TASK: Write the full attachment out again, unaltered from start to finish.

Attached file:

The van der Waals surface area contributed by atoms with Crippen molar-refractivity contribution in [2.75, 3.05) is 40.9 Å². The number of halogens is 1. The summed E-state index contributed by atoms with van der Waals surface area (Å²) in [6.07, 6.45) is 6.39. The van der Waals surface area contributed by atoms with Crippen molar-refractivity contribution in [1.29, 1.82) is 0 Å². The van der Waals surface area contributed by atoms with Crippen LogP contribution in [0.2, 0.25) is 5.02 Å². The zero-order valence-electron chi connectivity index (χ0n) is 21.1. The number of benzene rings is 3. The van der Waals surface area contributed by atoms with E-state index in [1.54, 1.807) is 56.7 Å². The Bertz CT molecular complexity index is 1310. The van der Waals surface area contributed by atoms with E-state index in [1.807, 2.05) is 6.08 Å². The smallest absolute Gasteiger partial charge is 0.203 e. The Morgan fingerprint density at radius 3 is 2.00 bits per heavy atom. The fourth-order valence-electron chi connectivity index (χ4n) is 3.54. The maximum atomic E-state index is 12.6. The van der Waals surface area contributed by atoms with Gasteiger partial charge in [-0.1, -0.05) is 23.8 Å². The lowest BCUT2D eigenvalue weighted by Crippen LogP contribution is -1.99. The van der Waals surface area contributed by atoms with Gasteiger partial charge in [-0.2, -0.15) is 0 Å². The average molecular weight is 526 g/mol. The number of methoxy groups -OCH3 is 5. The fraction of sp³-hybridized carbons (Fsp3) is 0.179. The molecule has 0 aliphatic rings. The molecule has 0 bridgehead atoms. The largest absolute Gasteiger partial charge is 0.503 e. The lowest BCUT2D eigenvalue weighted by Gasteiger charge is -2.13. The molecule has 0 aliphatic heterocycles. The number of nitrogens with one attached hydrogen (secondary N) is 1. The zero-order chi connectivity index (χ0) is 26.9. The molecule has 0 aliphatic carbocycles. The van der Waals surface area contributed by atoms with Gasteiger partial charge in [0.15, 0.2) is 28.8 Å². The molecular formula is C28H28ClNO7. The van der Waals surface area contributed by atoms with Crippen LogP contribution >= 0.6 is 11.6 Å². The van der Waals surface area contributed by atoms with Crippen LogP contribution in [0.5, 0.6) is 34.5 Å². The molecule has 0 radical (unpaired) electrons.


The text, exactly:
The van der Waals surface area contributed by atoms with Crippen molar-refractivity contribution in [2.75, 3.05) is 40.9 Å². The number of halogens is 1. The summed E-state index contributed by atoms with van der Waals surface area (Å²) in [6.07, 6.45) is 6.39. The van der Waals surface area contributed by atoms with Crippen molar-refractivity contribution in [1.29, 1.82) is 0 Å². The van der Waals surface area contributed by atoms with Crippen LogP contribution in [0.2, 0.25) is 5.02 Å². The zero-order valence-electron chi connectivity index (χ0n) is 21.1. The number of benzene rings is 3. The van der Waals surface area contributed by atoms with E-state index in [1.54, 1.807) is 56.7 Å². The Bertz CT molecular complexity index is 1310. The van der Waals surface area contributed by atoms with E-state index in [1.807, 2.05) is 6.08 Å². The smallest absolute Gasteiger partial charge is 0.203 e. The Morgan fingerprint density at radius 3 is 2.00 bits per heavy atom. The fourth-order valence-electron chi connectivity index (χ4n) is 3.54. The maximum atomic E-state index is 12.6. The van der Waals surface area contributed by atoms with Gasteiger partial charge in [-0.1, -0.05) is 23.8 Å². The lowest BCUT2D eigenvalue weighted by Crippen LogP contribution is -1.99. The van der Waals surface area contributed by atoms with Gasteiger partial charge in [-0.2, -0.15) is 0 Å². The average molecular weight is 526 g/mol. The number of methoxy groups -OCH3 is 5. The fraction of sp³-hybridized carbons (Fsp3) is 0.179. The molecule has 0 aliphatic rings. The molecule has 0 bridgehead atoms. The largest absolute Gasteiger partial charge is 0.503 e. The lowest BCUT2D eigenvalue weighted by Gasteiger charge is -2.13. The molecule has 0 aliphatic heterocycles. The number of nitrogens with one attached hydrogen (secondary N) is 1. The zero-order chi connectivity index (χ0) is 26.9. The molecule has 0 aliphatic carbocycles. The van der Waals surface area contributed by atoms with Gasteiger partial charge in [0.15, 0.2) is 28.8 Å². The molecular formula is C28H28ClNO7. The van der Waals surface area contributed by atoms with Crippen LogP contribution >= 0.6 is 11.6 Å². The van der Waals surface area contributed by atoms with Crippen LogP contribution in [0.5, 0.6) is 34.5 Å². The molecule has 0 radical (unpaired) electrons.